Ohio has produced a number of famous power pop bands. Raspberries ("Go All the Way") from Cleveland and Youngstown's Blue Ash ("Abracadabra Have You Seen Her?") are considered seminal artists in this genre.[11] Circus from Cleveland was also a major exporter of the classic Ohio power pop sound. The Bears (aka Psychodots and The Raisins) are also considered a successful Cincinnati band. The Girls! are a power pop band from Columbus. Ohio Express did the bubblegum pop song "Yummy Yummy Yummy" in 1968.

Punk rockEdit

A wide variety of punk rockers hail from Akron, Cleveland, and Cincinnati, primarily; these include electric eels, The Dead Boys, Rocket From The Tombs, Pere Ubu, Devo "Whip It" '81 (from Akron; Mark Mothersbaugh went to Kent State), Mirrors, The Styrenes, The Waitresses "I Know What Boys Like" '82 (from Akron), Lucky Pierre, Chi-Pig, Shaun Dente of Twenty-Nineteen, Chrissie Hynde (from Akron; she attended Kent State) of The Pretenders "I'll Stand By You" '94, The Cramps, Robert Quine, Tin Huey, Rachel Sweet, Pagans, Zero Defex, Hammer Damage, The Bizarros,[12] and Rubber City Rebels.[13] Columbus has produced Screaming Urge, Scrawl, New Bomb Turks, and Gaunt. The Gits formed in Yellow Springs in 1986 before relocating to Seattle. The GC5 emerged from Mansfield in the mid 1990s.

Hardcore punk had considerable beginnings in Ohio, most notably with Maumee's Necros, Akron's 0DFx, and Dayton's Toxic Reasons.

Indie rockEdit

The Black Keys formed in Akron. The Black Keys had 4 #1 songs on the Alternative Songs chart in the early 2010s. Karen O and Brian Chase of Yeah Yeah Yeahs met at Oberlin College, as did the band Bitch Magnet.[14] Cloud Nothings and My Dad Is Dead were formed in Cleveland. Indie folk rock singer Kramies is from Cleveland. Mark Kozelek, leader of Sun Kil Moon and Red House Painters, is from Massillon. Jason Molina of Songs: Ohia / Magnolia Electric Co. is from Lorain. Jessica Bailiff is from Toledo. Jessica Lea Mayfield is from Kent. Mark Eitzel of American Music Club founded his first bands, most prominently The Naked Skinnies, while living in Columbus. Columbus has also produced Times New Viking, Saintseneca, The Lost Revival and The Black Swans. Dayton in the early 1990s produced some notable indie bands including Guided by Voices, The Breeders ("Cannonball" '93), and Braniac. Cincinnati's indie rock scene produced Ass Ponys, Afghan Whigs, and Over the Rhine, all active in the 1980s/1990s as well as current indie rock bands Walk the Moon ("Shut Up and Dance" in 2015. Nicholas Petricca attended Kenyon College), Wussy, Pomegranates, Bad Veins, Heartless Bastards, and The National from Cincinnati (had a #3 album on Billboard 200 in 2010. Matt Berninger attended the University of Cincinnati). Why? was formed in Cincinnati by the Wolf brothers, Jonathan 'Yoni' and Josiah Wolf, along with Doug McDiarmid.[15]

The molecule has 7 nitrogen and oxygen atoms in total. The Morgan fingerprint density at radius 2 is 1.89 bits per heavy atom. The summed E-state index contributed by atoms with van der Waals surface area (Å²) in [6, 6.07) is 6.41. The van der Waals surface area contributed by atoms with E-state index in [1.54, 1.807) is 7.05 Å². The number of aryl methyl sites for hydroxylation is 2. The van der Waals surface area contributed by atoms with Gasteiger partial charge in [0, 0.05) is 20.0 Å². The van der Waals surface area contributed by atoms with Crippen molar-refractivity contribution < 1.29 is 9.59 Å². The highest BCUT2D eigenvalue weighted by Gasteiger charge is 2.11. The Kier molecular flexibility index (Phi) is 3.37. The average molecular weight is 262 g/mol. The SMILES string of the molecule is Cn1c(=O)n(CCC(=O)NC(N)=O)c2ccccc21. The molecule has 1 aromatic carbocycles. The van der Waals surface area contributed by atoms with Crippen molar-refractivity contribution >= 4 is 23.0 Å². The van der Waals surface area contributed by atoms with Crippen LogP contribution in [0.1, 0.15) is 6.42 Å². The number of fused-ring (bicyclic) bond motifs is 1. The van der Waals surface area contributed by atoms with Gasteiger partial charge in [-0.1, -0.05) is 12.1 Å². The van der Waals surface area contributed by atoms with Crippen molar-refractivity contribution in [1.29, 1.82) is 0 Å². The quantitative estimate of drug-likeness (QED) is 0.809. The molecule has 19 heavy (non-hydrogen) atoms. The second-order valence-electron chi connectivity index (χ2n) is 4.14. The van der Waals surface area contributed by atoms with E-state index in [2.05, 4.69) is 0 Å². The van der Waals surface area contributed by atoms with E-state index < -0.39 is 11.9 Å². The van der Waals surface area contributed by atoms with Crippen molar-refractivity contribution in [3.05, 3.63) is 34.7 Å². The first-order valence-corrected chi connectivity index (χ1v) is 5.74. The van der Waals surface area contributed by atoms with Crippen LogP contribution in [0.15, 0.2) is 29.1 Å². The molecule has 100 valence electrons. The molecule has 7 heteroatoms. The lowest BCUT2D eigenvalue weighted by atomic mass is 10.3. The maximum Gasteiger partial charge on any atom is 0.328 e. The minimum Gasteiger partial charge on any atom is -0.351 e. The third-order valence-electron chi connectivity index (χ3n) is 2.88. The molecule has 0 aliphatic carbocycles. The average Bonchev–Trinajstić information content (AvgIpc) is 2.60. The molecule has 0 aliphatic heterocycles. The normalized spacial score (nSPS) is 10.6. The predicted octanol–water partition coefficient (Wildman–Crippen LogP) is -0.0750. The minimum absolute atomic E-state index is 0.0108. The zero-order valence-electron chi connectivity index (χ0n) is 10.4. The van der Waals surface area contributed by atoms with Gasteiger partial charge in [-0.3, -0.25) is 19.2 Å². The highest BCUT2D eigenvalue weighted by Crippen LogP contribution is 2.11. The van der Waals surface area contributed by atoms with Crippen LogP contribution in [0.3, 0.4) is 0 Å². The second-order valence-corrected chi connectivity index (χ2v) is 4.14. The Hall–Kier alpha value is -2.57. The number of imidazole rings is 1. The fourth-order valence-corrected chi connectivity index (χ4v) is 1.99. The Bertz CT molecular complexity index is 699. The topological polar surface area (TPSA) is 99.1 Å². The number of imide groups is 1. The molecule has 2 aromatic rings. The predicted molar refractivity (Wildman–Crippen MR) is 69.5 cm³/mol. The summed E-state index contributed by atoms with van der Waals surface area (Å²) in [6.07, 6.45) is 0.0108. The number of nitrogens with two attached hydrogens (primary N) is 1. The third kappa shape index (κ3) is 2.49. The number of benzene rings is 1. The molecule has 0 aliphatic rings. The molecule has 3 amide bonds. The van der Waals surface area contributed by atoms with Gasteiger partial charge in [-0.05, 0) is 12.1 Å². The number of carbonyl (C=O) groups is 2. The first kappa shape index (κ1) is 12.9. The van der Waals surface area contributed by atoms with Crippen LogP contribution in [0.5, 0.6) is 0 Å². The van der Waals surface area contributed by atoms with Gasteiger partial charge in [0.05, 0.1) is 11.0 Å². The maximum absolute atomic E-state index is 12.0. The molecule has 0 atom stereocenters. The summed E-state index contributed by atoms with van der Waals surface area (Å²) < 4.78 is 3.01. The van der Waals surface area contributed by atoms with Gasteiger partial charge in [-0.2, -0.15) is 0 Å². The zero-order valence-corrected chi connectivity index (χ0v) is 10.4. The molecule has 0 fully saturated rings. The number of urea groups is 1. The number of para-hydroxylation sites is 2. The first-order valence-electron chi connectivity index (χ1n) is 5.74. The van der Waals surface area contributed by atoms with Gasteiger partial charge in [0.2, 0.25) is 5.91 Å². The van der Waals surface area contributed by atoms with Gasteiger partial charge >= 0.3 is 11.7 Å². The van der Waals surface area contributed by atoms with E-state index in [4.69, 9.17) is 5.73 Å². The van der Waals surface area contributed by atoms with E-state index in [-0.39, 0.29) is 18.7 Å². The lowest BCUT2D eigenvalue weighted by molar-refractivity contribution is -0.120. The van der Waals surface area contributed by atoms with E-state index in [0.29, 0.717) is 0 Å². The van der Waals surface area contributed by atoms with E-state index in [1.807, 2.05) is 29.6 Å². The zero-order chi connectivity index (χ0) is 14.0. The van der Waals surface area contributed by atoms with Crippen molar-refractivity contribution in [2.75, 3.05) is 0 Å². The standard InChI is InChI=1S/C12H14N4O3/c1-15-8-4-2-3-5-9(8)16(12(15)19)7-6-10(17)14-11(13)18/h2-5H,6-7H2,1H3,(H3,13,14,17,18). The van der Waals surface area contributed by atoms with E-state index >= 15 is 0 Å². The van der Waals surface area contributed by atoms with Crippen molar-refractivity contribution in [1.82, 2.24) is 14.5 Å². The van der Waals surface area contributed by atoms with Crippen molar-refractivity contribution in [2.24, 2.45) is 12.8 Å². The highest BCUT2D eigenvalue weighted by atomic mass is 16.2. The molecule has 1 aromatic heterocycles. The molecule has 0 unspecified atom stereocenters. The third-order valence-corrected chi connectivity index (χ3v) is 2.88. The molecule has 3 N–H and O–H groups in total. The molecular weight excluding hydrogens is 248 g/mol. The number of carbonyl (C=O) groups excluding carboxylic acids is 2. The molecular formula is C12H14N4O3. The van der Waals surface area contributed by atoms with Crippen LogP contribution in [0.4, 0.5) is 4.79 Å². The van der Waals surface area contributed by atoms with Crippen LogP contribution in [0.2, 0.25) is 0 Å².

Indie pop and pop punkEdit

Hawthorne Heights is from Dayton, Hit The Lights is from Lima, Dead Poetic is from New Lebanon, Bad Veins is from Cincinnati, City Lights are from Columbus, and Citizen has its origins in Toledo.

Alternative rockEdit

Blessid Union of Souls from Morrow charted with "Hey Leonardo (She Likes Me for Me)" in 1999. Mark Foster of Foster the People is from Nordonia, about 30 minutes outside of Cleveland. Filter is also based out of Cleveland. Hawthorne Heights from Dayton had a #3 album on the Billboard 200 with If Only You Were Lonely in 2006. Save The Lost Boys are also from Dayton. Twenty One Pilots is from Columbus, and the band has had 10 number one songs on the Alternative Songs chart. Singer and musician Tyler Joseph also attended the Ohio State University and was a solo artist for some time. The band Starset is from Columbus, Ohio.

Christian rockEdit

Relient K ("Be My Escape" '05) is from Canton, Wolves at the Gate is from Cedarville, Sanctus Real formed in Toledo, Phil Keaggy is from Youngstown, and Hollyn is from Waverly.

Alternative metalEdit